Recent Gothic studies have increasingly looked into problems associated with the idea of delimitation, both in terms of material and media. This leads to the two sets of questions implied in this conference's title: Where are the limits of the 'classic' Gothic tradition? Where have these limits been reached or even transgressed? Can one speak about a 'post-Gothic mode'? What, if anything, is capable of replacing the Gothic? The second set of questions is prompted by the commercialisation and commodification of an increasingly romanticised Gothic and its diffusion among different media and modes: Is the Gothic dependent on 'literature'? Are there media-specific 'Gothics'? Which intermedial and intermodal forms are there?
The James Agee Society requests proposals for 20-minute presentations to be delivered at the 2011 American Literature Association Conference on any aspect of James Agee's work, especially in connection with artistic and cultural trends of his times. Recent topics have included Agee's poetry, reconsiderations of Let Us Now Praise Famous Men and The Morning Watch, and Agee as travel writer, ecocritic, and translator of foreign films. Of particular interest are papers treating the restored edition of A Death in the Family. Send 250-word abstracts by January 20, 2011, to Hugh Davis at email@example.com.
ASLE UK (Association for the Study of Literature and the Environment (UK) www.asle.org.uk ) invites proposals for its Postgraduate Conference to be held from 9 to 10 September 2011 at the Centre for Creative Collaboration (www.creativecollaboration.org.uk, London WC1), on the theme of 'Emergent critical environments': Where next for ecology and the humanities?'
Keynote speakers include:
Excursions, the open access interdisciplinary postgraduate journal at the University of Sussex, invites calls for reviews of up to 1,500 words from postgraduates and early-career researchers on books and events including, but not limited to:
Books on the interdisciplinary
Performance, theatre, installation art and film that transcends boundaries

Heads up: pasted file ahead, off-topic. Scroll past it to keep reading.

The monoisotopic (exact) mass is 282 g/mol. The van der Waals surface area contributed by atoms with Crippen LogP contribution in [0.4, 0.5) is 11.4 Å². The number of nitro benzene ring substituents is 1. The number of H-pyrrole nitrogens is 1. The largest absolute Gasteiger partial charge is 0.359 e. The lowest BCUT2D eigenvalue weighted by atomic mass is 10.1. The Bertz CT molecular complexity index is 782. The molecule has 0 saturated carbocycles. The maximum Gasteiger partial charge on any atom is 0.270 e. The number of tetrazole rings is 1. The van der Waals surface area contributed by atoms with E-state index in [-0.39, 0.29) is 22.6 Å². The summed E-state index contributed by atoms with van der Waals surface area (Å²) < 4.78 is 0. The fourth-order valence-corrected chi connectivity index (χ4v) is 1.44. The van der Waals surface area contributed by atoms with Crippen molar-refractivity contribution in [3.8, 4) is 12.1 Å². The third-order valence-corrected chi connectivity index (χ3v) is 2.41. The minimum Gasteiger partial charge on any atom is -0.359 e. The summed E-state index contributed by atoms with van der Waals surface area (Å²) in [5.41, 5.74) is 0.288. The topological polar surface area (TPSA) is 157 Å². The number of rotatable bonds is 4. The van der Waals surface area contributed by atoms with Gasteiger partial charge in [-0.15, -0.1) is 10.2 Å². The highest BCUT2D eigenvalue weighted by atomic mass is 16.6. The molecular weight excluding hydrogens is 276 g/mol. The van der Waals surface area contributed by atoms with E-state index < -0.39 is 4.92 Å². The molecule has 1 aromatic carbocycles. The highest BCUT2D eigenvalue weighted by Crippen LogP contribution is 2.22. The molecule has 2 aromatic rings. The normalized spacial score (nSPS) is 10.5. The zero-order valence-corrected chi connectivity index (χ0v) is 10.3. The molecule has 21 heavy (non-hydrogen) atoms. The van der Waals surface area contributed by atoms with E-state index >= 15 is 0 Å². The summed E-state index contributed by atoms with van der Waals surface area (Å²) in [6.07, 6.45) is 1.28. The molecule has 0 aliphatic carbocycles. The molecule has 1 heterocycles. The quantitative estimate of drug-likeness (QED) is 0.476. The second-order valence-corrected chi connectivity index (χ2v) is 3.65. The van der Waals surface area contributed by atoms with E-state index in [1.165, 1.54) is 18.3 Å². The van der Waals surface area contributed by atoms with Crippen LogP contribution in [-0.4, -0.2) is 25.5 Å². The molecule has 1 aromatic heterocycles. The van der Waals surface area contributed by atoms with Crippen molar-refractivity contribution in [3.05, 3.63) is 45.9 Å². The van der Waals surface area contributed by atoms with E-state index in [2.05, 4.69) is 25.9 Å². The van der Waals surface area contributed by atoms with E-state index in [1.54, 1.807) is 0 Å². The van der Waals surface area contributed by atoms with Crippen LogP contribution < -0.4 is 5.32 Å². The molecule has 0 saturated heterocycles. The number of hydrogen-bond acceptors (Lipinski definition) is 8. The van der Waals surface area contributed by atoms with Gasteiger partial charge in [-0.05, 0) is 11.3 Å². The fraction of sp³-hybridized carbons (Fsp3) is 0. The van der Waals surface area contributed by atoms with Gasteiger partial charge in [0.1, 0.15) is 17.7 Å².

Multi-media, innovative and cross-disciplinary conferences and exhibitions
Please submit your reviews through our website at http://www.excursions-journal.org.uk/cfp.html
Call for Papers: Special Issue, The Comparatist
Topic: Sovereignty and Aesthetics
General Editor: Zahi Zalloua (Whitman College)
Since *The Structural Transformation of the Public Sphere* Jürgen Habermas's philosophy has moved consistently away from literature and, perhaps accordingly, Habermas has moved to the margins of literary theory. Was this a salutary move? Or do Habermas's ideas--his theory of communicative action, his notions about how language and communication shape democracy, his critiques of poststructuralism--offer important lessons/tool/strategies for literary criticism today?
250 word abstracts to Nicholas Hengen (firstname.lastname@example.org) by 10 March 2011.
*Please note: This is a special session pending MLA approval*
AGSE Call For Papers— Upon A Precipice
The Associated Graduate Students in English (AGSE) at California State University Northridge is currently accepting proposals for its annual graduate conference to be held on April 16, 2011.
Public Knowledge Journal seeks articles, book reviews, essays, interviews and multimedia submissions for Volume 3, Issue 1 on Media and Society.
Media allow us to comment, celebrate, and critique culture, politics, and elements of daily life that might otherwise go unremarked (or, at the very least, unpublished). The current political and public furor over WikiLeaks – most recently, over its release of potentially sensitive diplomatic cables – suggests an ongoing conversation over the right to and ownership of public knowledge. Who owns this knowledge now, and who has the right to communicate it? To whom may/can/should it be communicated?
"When we attempt to answer the question 'What is history?,' E.H. Carr suggests, in his highly praised assessment of history and historiography, that "our answer, consciously or unconsciously, reflects our position in time, and forms part of our answer to the broader question what view we take of the society in which we live." Carr regards the present age as "the most historically-minded of all ages," as "[m]odern man is to an unprecedented degree self-conscious and therefore conscious of history." In the perspective of Eric Hobsbawm, this increasing self-consciousness coincides with "the rapid historicization of the social sciences themselves.